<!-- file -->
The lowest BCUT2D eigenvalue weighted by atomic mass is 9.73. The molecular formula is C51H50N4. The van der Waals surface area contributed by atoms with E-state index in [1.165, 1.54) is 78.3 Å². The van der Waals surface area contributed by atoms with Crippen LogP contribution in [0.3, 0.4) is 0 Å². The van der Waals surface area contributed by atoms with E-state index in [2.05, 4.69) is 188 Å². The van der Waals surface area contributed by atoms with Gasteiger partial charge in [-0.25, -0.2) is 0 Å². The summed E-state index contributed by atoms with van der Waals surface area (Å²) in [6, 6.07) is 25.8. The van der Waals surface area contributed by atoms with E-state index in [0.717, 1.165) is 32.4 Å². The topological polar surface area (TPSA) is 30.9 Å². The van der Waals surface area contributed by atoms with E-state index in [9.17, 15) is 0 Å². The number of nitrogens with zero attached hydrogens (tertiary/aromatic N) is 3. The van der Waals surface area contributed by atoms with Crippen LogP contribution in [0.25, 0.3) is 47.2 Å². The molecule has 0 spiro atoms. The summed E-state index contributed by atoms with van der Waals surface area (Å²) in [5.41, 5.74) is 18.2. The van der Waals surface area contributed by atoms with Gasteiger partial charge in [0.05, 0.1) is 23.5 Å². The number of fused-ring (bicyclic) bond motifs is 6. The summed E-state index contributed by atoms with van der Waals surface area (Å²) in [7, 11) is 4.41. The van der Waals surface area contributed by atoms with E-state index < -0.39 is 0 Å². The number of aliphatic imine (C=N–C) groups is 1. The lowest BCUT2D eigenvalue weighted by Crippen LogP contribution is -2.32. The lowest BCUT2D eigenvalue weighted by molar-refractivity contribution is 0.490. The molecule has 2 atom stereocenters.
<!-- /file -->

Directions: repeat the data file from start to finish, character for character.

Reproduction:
The lowest BCUT2D eigenvalue weighted by atomic mass is 9.73. The molecular formula is C51H50N4. The van der Waals surface area contributed by atoms with E-state index in [1.165, 1.54) is 78.3 Å². The van der Waals surface area contributed by atoms with Crippen LogP contribution in [0.3, 0.4) is 0 Å². The van der Waals surface area contributed by atoms with E-state index in [2.05, 4.69) is 188 Å². The van der Waals surface area contributed by atoms with Gasteiger partial charge in [-0.25, -0.2) is 0 Å². The summed E-state index contributed by atoms with van der Waals surface area (Å²) in [6, 6.07) is 25.8. The van der Waals surface area contributed by atoms with E-state index in [0.717, 1.165) is 32.4 Å². The topological polar surface area (TPSA) is 30.9 Å². The van der Waals surface area contributed by atoms with E-state index in [9.17, 15) is 0 Å². The number of nitrogens with zero attached hydrogens (tertiary/aromatic N) is 3. The van der Waals surface area contributed by atoms with Crippen LogP contribution in [0.25, 0.3) is 47.2 Å². The molecule has 0 spiro atoms. The summed E-state index contributed by atoms with van der Waals surface area (Å²) in [5.41, 5.74) is 18.2. The van der Waals surface area contributed by atoms with Gasteiger partial charge in [0.05, 0.1) is 23.5 Å². The number of fused-ring (bicyclic) bond motifs is 6. The summed E-state index contributed by atoms with van der Waals surface area (Å²) in [7, 11) is 4.41. The van der Waals surface area contributed by atoms with E-state index < -0.39 is 0 Å². The number of aliphatic imine (C=N–C) groups is 1. The lowest BCUT2D eigenvalue weighted by Crippen LogP contribution is -2.32. The lowest BCUT2D eigenvalue weighted by molar-refractivity contribution is 0.490. The molecule has 2 atom stereocenters.